The Hovering Matzo Balls 


“I’m a witch,” Misty said to throw a big, huge matzo ball atop our table. It dominated our conversations, silently hovering over the restaurant table while we tried to talk over it or through it. She didn’t list this nugget of information on her online, dating profile. Who would? Green people who wear pointy hats don’t get asked out very often. She wasn’t one of those witches anyway. It was her religious affiliation. She didn’t have a cauldron, she clarified, she didn’t own a candy house to lure unsuspecting children, and she never cackled.  

I don’t know if it’s one of those loose concepts that coming-of-age movies love, “No one’s to blame and everyone is,” but we buy into this notion that people who think different make calculated, well-informed decisions in life, especially when it concerns spiritual and mystical pursuits. In my experience, about 50% of us think the oddball population have it all figured out, and 50% think they’re total idiots. There’s also a contingent who will publicly say they’re total idiots, but conceal the secret belief that oddball thinkers might be onto something. In my brief interrogation of Misty, I found that she was a little of both. She decided to become a Wiccan for some of the same reasons I played Donkey Kong when I was a kid. She thought it sounded fun and cool. She was as uninformed, insecure, and vulnerable as the rest of us when she joined, but she stayed so long that either conformed to group thought and became who they wanted her to be, or she finally found a group who shared philosophy of life, and she developed a strong bond with those people that lasted for years.

As with most insecure and vulnerable people, Misty put her best foot forward on our first (and as it turned out our only) date. She threw that big old matzo ball out there with some conviction framing it. ‘I’m a witch, deal it!’ her expression said, and deal with it I did, in my own obsessively curious way. I don’t know what was on my face, but her smile told me she knew she struck a chord.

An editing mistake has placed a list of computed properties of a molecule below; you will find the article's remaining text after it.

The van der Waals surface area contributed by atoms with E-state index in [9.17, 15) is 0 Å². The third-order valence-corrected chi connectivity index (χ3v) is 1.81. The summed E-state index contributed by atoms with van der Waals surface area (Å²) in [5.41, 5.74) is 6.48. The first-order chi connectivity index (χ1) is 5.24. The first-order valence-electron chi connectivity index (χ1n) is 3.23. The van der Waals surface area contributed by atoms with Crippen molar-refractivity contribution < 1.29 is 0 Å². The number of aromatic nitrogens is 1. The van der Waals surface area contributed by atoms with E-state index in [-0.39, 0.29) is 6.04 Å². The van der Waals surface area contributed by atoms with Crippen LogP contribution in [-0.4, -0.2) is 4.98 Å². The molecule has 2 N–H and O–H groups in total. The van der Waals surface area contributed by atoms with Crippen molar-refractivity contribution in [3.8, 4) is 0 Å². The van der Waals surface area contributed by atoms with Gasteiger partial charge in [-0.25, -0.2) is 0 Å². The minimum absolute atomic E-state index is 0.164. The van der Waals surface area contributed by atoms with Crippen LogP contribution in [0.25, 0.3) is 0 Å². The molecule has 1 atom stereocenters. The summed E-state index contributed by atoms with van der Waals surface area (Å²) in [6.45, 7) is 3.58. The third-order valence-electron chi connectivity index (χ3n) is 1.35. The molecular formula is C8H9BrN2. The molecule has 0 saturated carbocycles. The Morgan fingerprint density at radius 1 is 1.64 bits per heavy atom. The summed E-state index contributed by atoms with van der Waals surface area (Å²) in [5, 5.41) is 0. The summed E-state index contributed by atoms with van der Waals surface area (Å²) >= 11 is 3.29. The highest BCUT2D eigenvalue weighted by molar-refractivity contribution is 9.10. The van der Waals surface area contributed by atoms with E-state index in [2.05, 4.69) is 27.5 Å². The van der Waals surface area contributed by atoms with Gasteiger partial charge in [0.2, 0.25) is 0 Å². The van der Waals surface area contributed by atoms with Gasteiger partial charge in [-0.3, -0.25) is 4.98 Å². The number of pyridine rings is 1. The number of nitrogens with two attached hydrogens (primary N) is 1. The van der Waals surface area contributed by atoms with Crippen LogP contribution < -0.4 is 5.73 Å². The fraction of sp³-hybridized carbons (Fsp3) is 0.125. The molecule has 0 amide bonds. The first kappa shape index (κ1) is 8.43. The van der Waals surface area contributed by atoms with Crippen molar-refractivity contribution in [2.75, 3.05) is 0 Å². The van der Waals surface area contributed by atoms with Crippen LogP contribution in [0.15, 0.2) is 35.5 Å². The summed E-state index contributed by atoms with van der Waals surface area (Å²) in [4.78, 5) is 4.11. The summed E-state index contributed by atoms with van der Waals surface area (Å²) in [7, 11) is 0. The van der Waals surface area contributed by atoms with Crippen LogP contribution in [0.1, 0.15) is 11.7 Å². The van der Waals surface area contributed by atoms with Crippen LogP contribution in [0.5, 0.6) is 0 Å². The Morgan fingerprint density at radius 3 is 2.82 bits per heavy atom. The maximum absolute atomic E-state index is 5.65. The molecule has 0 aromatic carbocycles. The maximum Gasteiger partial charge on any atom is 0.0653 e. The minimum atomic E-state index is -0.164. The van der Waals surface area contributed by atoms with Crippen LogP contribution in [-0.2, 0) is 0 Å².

“And now for something completely different,” I thought, recalling that old Monty Python line. I was so fascinated that I dove right in. I asked superficial questions, in-depth questions, and then questions that made her so uncomfortable that she laughed before answering them.  

Most of these questions were self-serving. I didn’t care that Misty chose what I considered an alternative religion, I wanted to know why. I wanted to know why she joined and how her beliefs could challenge mine. The questions I asked weren’t the polite type everyone asks, and I didn’t ask leading questions to have her view me as open-minded. I went for the jugular, asking questions that we’re not supposed to ask.

Most people refrain from asking questions, because they don’t enjoy watching other people squirm. Misty wasn’t a squirmer. She might have been squirming, uncomfortable, and vulnerable when we first met, but who isn’t? By the time I worked my way past the obligatory, nice questions and worked my way into the questions we’re not supposed to ask, Misty was chuckling (as opposed to cackling). Some of the questions I ask offend some recipients, and that’s fine with me, unless they offer me a substantial reason why the question might have hurt their feelings. It’s happened, and when it does I back off and apologize when warranted and without excuses or qualifiers. Most of the people who intrigue me enough to work past the initial questions, enjoy any questions that test their meddle.   

“I don’t know how you get away with asking such things,” a witness to some of my questions said. 

“I think they know I’m just curious,” I said.